CCI: J. Michael Straczynski

A large and devoted audience showed up to J. Michael Straczynski's spotlight panel at San Diego Comic-Con International on Saturday. Straczynski had been mildly ill before the panel, but had miraculously recovered mere hours prior. "My laryngitis cleared up today," said Straczynski, "so I'm able to sound like someone who's not a mouse."

Because many of the attendees had never been to one of Straczynski's panels before, he listed some of his many credits, including his reboot of the Archie Comics superhero characters in DC's upcoming "Red Circle" and as well as "The Brave and the Bold," the cult-favorite sci-fi drama "Babylon 5," and last year's feature film "Changeling" starring Angelina Jolie.

Straczynski also said that he is "doing another book which I've been told I can't talk about. So I can't say a word of what this book is until we get a proper announcement." Straczynski then started to shuffle papers at the dais while humming the theme to Richard Donner's "Superman". The audience cheered in response.

"What else am I doing in features?" Straczynski asked himself. "I had to write them down, which is both wonderful and sad at the same time."

The script that Straczynski wrote for Max Brooks' "World War Z" is apparently moving through the development process, the news of which led to applause from the crowd.

Straczynski recently spoke at M.I.T., and they gave him a short list of topics they wanted him to talk about, including technology, culture, and dealing with failure. "We want you to talk about failure. We think you're an expert!" JMS laughed.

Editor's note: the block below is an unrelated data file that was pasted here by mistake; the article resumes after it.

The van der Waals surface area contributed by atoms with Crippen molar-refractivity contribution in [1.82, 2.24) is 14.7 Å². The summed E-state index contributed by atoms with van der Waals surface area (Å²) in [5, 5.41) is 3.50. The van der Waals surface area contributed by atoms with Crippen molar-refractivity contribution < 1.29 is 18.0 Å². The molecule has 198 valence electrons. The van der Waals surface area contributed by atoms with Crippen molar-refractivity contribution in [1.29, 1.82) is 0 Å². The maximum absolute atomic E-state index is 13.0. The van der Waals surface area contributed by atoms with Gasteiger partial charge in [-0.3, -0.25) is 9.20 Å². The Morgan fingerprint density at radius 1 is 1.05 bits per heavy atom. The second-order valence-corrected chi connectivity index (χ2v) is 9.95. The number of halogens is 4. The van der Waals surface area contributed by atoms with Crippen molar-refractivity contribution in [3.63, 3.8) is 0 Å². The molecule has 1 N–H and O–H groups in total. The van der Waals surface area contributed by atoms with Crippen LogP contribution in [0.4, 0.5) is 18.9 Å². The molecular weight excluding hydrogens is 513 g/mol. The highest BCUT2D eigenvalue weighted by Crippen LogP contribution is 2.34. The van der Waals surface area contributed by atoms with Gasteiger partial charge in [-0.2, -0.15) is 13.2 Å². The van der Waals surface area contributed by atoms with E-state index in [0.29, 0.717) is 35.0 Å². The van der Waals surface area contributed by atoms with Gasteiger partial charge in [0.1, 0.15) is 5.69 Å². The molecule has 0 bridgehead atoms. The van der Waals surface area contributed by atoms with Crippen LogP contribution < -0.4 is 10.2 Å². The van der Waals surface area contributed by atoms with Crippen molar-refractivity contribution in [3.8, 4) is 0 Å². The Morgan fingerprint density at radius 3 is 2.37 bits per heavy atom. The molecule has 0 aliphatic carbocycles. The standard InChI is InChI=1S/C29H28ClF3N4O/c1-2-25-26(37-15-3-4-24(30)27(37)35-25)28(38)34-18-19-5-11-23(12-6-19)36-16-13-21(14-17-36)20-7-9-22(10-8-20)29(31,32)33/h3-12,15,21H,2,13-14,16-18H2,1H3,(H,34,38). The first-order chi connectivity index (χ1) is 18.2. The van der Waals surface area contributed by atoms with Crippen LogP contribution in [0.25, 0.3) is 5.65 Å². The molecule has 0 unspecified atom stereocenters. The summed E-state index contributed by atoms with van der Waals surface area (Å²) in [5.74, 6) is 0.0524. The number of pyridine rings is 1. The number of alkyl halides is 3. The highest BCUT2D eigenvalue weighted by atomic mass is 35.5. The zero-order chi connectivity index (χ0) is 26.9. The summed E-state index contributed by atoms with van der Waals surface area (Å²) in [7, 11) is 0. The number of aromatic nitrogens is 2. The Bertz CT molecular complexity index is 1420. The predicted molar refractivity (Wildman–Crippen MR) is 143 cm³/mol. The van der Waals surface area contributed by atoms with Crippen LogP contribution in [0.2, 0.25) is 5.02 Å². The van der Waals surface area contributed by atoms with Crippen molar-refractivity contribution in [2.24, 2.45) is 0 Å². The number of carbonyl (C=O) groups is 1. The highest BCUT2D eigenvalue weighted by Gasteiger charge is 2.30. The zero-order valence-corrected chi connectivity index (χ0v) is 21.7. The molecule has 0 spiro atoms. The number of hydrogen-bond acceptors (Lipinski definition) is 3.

The one lesson that Straczynski wanted to impart from his "failure talk" at M.I.T. was that people shouldn't be afraid of failure. "We are all failure-averse," said Straczynski. "What you're afraid of holds you back. And all you can do to get over it is to go and do the damn thing!

"In conclusion, I want to reinforce to everyone in here, you're all eccentric or else you wouldn't be here. Listen to the quiet turning of your considered conscience. Everything else is a lie."

Straczynski then opened up the floor for questions. "I have the most amount of fun interacting with you," he said. "God knows why."

A fan began by asking if there was an example of something that Straczynski didn't have "remarkable success" in. "I suck at poetry," said Straczynski. The fan then asked if that meant that he was going to start writing poetry. "Umm... I am now. And if I'm living in a hovel writing poetry, I'll let you know."

Straczynski also said that his career is expanding. "I'm starting to get offers to direct [movies], which is really cool, but there's an offer now to write and direct a remake of a very famous film that I can't talk about right now. But I never set out to do directing because of one reason: you have to get up really early in the morning. But next year, I might be directing a film."

One of the last questions came from a fan that was incredibly fond of Straczynski's run on "Amazing Spider-Man," but complained that he dropped the book after the events of "One More Day." He asked if Straczynski regretted anything about his run.

"You don't tend to regret the stuff you did, you regret the stuff you didn't do," said Straczynski. "I understand your feeling about 'One More Day' and I share some of them. There was a point where I should have said 'this is wrong' and walked away, but I didn't."

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